For progressive groups in Lebanon, the systemic change that would see the overthrow of Lebanon’s political elites’ stranglehold on the country must start from the bottom up. A priority across leftist groups and movements has therefore been to initiate and support grassroots organising across Lebanon. Li Haqqi is perhaps the most prominent of these groups. Primarily made up of young people, who do not identify with the sects and politics of old, Li Haqqi started off as an electoral campaign in 2017.
“We could not compete, we did not have the resources to run a conventional campaign against the regime,” explains Maher, a researcher who organises for Li Haqqi. “So we initiated a grassroots campaign, creating several units in the region”. This campaign gave members a direct say in the party’s political programme, Maher says, and allowed them to choose their own political candidates. “The decentralised campaign had hundreds of members, all with a sense of ownership,” Maher says. “We managed to get 10,000 votes in the one district.”
Protesters chant during an anti-government march through Beirut towards the Presidential Palace at Baabda, Lebanon on 12 September. (Matthew Kynaston)
While Li Haqqi was unable to secure a seat in the region, organisers seized the momentum from its unexpected popularity to evolve the campaign into a national movement grounded in the same political and organisational principles, with social justice and direct democracy at its core.
Li Haqqi was one of several groups to call for a protest in October last year. No party or group has attempted to lay claim to the spontaneous action taken by the hundreds of thousands of people who left work and took to the streets on the 17 October 2019, but several progressive groups, pushing for a truly secular state, made sure they had a presence at the revolution and a role in shaping the discourse.
Members of the Lebanese Communist Party march on 24 October to commemorate the founding of the Lebanese People’s Party. (Lucien Lung / Riva-Press)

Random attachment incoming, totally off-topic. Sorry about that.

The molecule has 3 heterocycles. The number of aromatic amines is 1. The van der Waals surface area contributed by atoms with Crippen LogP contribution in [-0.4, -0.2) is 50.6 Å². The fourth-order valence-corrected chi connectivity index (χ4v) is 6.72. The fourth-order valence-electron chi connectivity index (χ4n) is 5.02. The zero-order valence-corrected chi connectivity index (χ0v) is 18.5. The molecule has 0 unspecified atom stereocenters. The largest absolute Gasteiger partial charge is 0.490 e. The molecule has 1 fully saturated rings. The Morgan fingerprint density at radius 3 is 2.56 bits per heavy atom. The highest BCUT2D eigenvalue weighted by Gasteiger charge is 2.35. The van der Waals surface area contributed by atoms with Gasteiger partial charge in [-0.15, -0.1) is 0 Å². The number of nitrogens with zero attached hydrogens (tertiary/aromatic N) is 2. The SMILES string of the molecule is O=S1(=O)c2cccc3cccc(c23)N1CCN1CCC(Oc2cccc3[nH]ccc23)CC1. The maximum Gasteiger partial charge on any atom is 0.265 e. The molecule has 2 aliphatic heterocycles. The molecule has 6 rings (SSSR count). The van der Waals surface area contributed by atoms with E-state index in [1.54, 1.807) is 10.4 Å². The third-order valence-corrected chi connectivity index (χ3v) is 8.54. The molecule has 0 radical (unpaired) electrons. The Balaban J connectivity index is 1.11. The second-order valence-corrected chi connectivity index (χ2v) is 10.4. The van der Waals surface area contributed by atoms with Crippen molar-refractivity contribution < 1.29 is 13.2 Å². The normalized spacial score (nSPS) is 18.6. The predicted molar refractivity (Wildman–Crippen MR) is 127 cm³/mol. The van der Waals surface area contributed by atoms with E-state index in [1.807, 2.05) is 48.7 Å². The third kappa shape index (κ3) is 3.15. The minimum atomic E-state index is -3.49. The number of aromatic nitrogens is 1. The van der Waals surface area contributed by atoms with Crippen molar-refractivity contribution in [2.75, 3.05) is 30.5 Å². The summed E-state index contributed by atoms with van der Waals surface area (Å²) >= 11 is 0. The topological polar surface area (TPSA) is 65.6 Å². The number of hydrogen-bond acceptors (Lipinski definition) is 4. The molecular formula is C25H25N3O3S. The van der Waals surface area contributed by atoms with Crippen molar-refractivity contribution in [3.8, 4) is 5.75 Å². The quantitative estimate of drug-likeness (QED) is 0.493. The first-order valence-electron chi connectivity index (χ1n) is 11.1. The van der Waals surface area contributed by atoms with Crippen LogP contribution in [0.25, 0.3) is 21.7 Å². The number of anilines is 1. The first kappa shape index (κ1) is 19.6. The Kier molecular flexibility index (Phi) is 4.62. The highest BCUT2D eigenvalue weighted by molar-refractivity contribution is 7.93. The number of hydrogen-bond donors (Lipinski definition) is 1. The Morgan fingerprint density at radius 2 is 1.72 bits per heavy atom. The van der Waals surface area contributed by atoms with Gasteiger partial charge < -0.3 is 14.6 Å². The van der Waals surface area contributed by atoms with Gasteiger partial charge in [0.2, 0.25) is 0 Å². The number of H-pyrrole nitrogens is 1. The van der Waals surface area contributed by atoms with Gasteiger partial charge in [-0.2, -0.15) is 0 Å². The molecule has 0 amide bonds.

But while groups like Li Haqqi had unprecedented success during last year’s uprising, the Hariri’s reappointment shows the strength of the political elites they are up against.
Meanwhile, leftist groups face numerous structural and situational barriers to promoting alternative ideas and approaches. From political violence perpetrated by security forces and loyalist thugs affiliated with the sectarian political parties, to nationwide coronavirus lockdowns rumoured to have been enforced to prevent protest and clear the revolutionaries’ spaces, to the crushing effect of a national economic collapse, the challenges to continued activism are immense.
Saad Hariri supporters burn down the “revolutionary fist” in Martyr’s Square, Beirut. (Matthew Kynaston)
When asked what the international ‘left’ could offer in solidarity, Maher is quick to answer. “We feel we are isolated in Lebanon. Especially the left. England is an island, but it is harder to reach Lebanon. We are not well covered. Even the foreign media favours conventional politicians and their agendas. This is the main issue for us, the main problem. We need media presence and support.”
Rani al Rajji, an activist from the Citizens in a State Party, which was set up in 2016 to oppose the current political regime, agrees. “This is a watershed moment,” he says. “This has the potential to shape movements in other countries in the area. We don’t seek money, or directions, we seek attention and awareness.”
With or without international solidarity it is clear that Lebanon’s progressives intend to continue the fight. On the night of the protests against Hariri’s reappointment, counter-revolutionaries set fire to a giant fist erected in the heart of downtown as a symbol of resistance. This could have signified the end of the fight, but instead, residents awoke the next morning to find a new statue erected in the ashes.
Matthew Kynaston is a multimedia journalist based in Beirut, Lebanon.